First PTAB Decision Reversing Examiner
Under New Subject Matter Eligibility Guidance
February 2, 2019 – The Patent Trial and Appeal Board (PTAB), in an ex parte appeal (Appeal No. 2017-002898), reversed the examiner’s § 101 rejection based on the USPTO’s new January 2019 subject matter eligibility guidance.
On November 2, 2011, Microsoft filed a U.S. patent application entitled “Extensibility Model For Usage Analytics Used With A System.” As explained in the appeal brief, the application describes methods and systems for configuring usage events to collect usage information and integrating the usage information into a system to provide, for example, a search service that provides search results based on the collected usage information.
During prosecution, the applicant overcame rejections under 35 U.S.C. §§ 101, 102, and 103, and a notice of allowance was issued on April 7, 2014. Then, following the Supreme Court’s Alice Corp. Pty. Ltd. v. CLS Bank Intern. decision on June 19, 2014, the examiner issued a non-final Office Action withdrawing the allowance on July 30, 2014. The Office Action included only a new § 101 rejection alleging that the claims were directed to an abstract idea under Alice. After several additional amendments and office actions, the applicant filed a notice of appeal, on May 17, 2016, appealing the § 101 rejection as to all claims.
Representative claim 1 recites:
In the Examiner’s Answer to appellant’s appeal brief, the examiner asserted that “[t]he claims are directed towards a method for collecting usage information which includes an abstract idea” and “[t]he claims do not include limitations that are ‘significantly more’ than the abstract idea.” The PTAB disagreed.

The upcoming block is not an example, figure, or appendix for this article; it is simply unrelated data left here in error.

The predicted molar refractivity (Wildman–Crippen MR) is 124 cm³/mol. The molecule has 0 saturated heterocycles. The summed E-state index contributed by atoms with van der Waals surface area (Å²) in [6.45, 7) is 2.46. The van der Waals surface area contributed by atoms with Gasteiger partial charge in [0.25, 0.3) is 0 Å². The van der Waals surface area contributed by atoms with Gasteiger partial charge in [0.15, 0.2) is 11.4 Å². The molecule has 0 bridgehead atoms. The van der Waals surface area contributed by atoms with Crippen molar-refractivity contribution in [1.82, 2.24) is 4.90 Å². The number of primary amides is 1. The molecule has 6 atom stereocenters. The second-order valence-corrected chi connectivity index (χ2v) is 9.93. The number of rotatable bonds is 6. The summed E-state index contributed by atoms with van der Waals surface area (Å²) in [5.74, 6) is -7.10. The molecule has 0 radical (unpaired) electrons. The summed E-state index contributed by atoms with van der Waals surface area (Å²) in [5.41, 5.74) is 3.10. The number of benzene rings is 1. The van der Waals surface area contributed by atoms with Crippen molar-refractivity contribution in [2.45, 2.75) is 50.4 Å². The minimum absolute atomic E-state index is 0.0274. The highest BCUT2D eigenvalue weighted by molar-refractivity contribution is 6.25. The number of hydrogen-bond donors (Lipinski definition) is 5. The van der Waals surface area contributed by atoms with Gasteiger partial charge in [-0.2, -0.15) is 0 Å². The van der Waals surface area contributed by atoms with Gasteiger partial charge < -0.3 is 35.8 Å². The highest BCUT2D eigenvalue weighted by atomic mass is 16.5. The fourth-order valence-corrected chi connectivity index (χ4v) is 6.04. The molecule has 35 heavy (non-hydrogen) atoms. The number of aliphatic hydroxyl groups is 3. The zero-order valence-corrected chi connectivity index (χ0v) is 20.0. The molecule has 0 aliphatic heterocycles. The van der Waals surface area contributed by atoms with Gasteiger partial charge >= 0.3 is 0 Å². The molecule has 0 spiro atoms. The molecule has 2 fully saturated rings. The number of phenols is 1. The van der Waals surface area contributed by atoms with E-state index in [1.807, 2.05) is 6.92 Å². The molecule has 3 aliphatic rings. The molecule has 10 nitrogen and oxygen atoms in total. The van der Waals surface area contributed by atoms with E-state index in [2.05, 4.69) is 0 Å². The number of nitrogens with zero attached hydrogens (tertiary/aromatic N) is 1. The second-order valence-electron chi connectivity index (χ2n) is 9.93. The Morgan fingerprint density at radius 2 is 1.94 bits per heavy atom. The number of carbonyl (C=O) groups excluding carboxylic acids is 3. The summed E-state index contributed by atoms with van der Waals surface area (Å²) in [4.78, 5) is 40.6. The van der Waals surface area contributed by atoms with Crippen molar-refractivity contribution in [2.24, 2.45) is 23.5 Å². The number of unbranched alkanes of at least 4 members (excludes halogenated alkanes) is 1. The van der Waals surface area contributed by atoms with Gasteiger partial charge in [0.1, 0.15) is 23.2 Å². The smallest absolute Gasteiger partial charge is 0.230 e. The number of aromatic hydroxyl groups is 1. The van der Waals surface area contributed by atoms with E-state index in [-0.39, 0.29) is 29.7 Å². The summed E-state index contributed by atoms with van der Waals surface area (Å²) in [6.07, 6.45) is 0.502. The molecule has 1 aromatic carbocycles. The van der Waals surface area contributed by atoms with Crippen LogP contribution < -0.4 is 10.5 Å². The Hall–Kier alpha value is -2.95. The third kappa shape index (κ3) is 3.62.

On January 22, 2019, the PTAB issued its Decision on Appeal overturning the examiner’s rejection. The PTAB’s analysis begins with an in-depth look at patent eligibility, including a detailed discussion of the two-part Alice/May framework. The PTAB then, sua sponte, turns to the 2019 Revised Patent Subject Matter Eligibility Guidance. On January 7, 2019, the USPTO published new guidance for applying § 101. Under the new guidance, step 2A of the previous framework has been revised to include two prongs:
- Prong One: evaluate whether a claim recites a judicial exception including identifying specific limitation(s) that are believed to recite an abstract idea and determining whether the identified limitation(s) fall within an enumerated abstract idea grouping
- Prong Two: evaluate whether the claim integrates the judicial exception into a practical application.
The PTAB took note of these new prongs, and in particular, the three abstract idea groupings: (i) mathematical concepts, (ii) certain methods of organizing human activity, and (iii) mental processes. The PTAB then found that “[i]n light of our guidance, because collecting usage information is not a mathematical concept, an identified method of organizing human activity, or a mental process, we conclude ‘collecting usage information’ it [sic] is not an abstract idea.” Accordingly, the PTAB reversed the § 101 rejection as to all claims.
This marks the first time that PTAB has reversed a § 101 rejection under the recently issued subject matter eligibility guidance.[i] Whether it also signals a shift in PTAB decisions to come, remains to be seen.
[i] See also ex parte Rockwell, Appeal No. 2018-004973, Jan. 16, 2019, which predates ex parte Fanaru by about one week, but it seems that it was not available in online searches until a later date.
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